Editor’s Note: This post originally appeared on Veterans Day 2015.
In 1952, a private group sought permission from government officials to erect a large cross atop Mt. Soledad near San Diego. They did it because they wanted a place to hold sunrise services on Easter. Once erected, the huge cross was dedicated to “Our Lord and Savior Jesus Christ” during a Christian service.
As time went by, some people began to question whether it was appropriate to display a towering symbol of Christianity on government-owned land, and in 1989 a lawsuit was filed.
Desperate to keep the cross up, its defenders began arguing that the most recognizable symbol of the Christian faith wasn’t really religious; it was, they asserted, actually a war memorial designed to honor veterans. They said this even though virtually no one had made this argument in the early ‘50s. Back then, it was widely known that the cross had been erected for purely religious purposes.
After 25 years of litigation, the case was finally settled when the cross and the land under it were sold to a private entity. But as the case percolated in the courts, Americans United, which was not a party to the lawsuit, filed several friend-of-the-court briefs pointing out the obvious: A cross does not represent everyone who served our country.
On this Veterans Day, it’s important to get back to basics: This day was created to honor all of our veterans. It’s not just for the Christian ones. Veterans Day also reminds us of the American principles and values those veterans fought to preserve, and, in some cases, died for. Among them is religious freedom for everyone. That includes Christians, Jews, Muslims, Buddhists, Hindus, Pagans, atheists, etc.
These days, some groups claim to honor veterans but are cynically using them as tools to undermine separation of church and state. These groups erect Christian symbols on public property with the clear aim of creating a symbolic union between their faith and the government. That is their goal. Yet when someone complains, they bluster that the cross, a representation of the instrument upon which Christians believe Jesus Christ died, is actually a war memorial – and how dare you attack our brave veterans?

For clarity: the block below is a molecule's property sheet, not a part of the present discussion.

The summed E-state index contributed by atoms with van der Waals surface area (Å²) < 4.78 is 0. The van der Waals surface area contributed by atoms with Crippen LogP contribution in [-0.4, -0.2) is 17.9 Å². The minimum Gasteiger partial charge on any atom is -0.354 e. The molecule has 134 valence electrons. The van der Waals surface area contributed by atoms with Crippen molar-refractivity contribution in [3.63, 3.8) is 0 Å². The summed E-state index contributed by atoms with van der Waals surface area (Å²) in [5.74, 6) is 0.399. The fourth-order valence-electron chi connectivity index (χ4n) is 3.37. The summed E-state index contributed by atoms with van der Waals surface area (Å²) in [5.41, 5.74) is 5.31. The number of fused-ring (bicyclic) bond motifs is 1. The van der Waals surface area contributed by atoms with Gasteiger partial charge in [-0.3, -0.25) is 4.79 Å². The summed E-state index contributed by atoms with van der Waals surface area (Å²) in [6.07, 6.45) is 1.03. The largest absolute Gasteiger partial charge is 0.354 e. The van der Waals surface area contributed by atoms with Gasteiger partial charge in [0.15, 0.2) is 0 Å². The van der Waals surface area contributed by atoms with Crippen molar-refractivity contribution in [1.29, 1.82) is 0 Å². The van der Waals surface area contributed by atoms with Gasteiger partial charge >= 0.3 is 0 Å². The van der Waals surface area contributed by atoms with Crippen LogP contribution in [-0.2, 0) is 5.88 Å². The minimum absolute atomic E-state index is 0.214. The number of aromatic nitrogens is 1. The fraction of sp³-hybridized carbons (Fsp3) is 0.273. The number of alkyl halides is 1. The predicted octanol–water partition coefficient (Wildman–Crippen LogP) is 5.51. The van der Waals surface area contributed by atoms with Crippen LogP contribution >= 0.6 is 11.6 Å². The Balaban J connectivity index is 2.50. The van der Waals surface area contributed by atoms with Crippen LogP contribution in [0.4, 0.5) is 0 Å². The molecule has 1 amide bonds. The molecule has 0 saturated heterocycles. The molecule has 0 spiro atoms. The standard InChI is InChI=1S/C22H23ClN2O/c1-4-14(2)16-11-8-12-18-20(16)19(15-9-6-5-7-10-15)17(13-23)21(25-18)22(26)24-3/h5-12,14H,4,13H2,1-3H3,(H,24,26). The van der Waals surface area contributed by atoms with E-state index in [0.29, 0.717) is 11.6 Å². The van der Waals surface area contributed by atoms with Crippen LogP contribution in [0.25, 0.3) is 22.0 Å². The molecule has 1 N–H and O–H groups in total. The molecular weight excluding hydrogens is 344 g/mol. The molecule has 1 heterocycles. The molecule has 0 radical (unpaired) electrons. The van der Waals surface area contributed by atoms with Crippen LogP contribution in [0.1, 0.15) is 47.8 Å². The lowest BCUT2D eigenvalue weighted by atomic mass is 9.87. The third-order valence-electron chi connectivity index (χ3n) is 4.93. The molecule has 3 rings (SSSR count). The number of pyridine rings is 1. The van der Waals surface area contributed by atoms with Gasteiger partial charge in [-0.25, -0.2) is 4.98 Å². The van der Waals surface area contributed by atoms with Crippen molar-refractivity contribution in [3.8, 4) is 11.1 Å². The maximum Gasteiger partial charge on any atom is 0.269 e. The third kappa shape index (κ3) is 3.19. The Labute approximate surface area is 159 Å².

Well, our brave veterans did not risk their lives so someone could exploit them by using them as pawns in a political scheme. Many veterans know this. Time and again, when legal challenges to crosses on government property are filed, non-Christian veterans are the first to stand up and point out that the preeminent symbol of the Christian faith doesn’t include them. A sectarian symbol leaves too many men and women behind and ignores their service. (In Mt. Soledad, Jewish war veterans joined the case against government display of the cross.)
Veterans who are history buffs know that the cross has not been used as a generic symbol of military sacrifice. One of the briefs Americans United filed in the Mt. Soledad case was prepared by a group of military historians. It makes this point clear.
“The military has long understood that the Latin cross is not a secular symbol,” they wrote. “When the military displayed the Latin cross as a grave marker during the World Wars, it used it as a Christian symbol to memorialize Christian soldiers. Recognizing that it was invoking the Latin cross’s deep Christian meaning, the military took care not to mark the graves of Jewish soldiers with the cross. In permanent cemeteries, the military used the Star of David – a symbol of the Jewish faith – to mark Jewish soldiers’ graves. Even on the battlefield, the military used a variety of non-Christian symbols to mark the graves of soldiers who were not Christian.”
It’s fitting to honor our veterans today. The best way we can do that is by freeing them from the clutches of devious Religious Right leaders who offer a lot of airy talk about patriotism and sacrifice when their real goal is establishing a system of religious supremacism, with their narrow, exclusionary and fundamentalist interpretation of Christianity at the top.
If these people really cared about veterans, they would see to it that all of them were recognized, embraced and honored by our public monuments and memorials – every single one.
There’s only one way to do that: through secular, inclusive monuments that, in the true spirit of military values, strive to leave no one behind.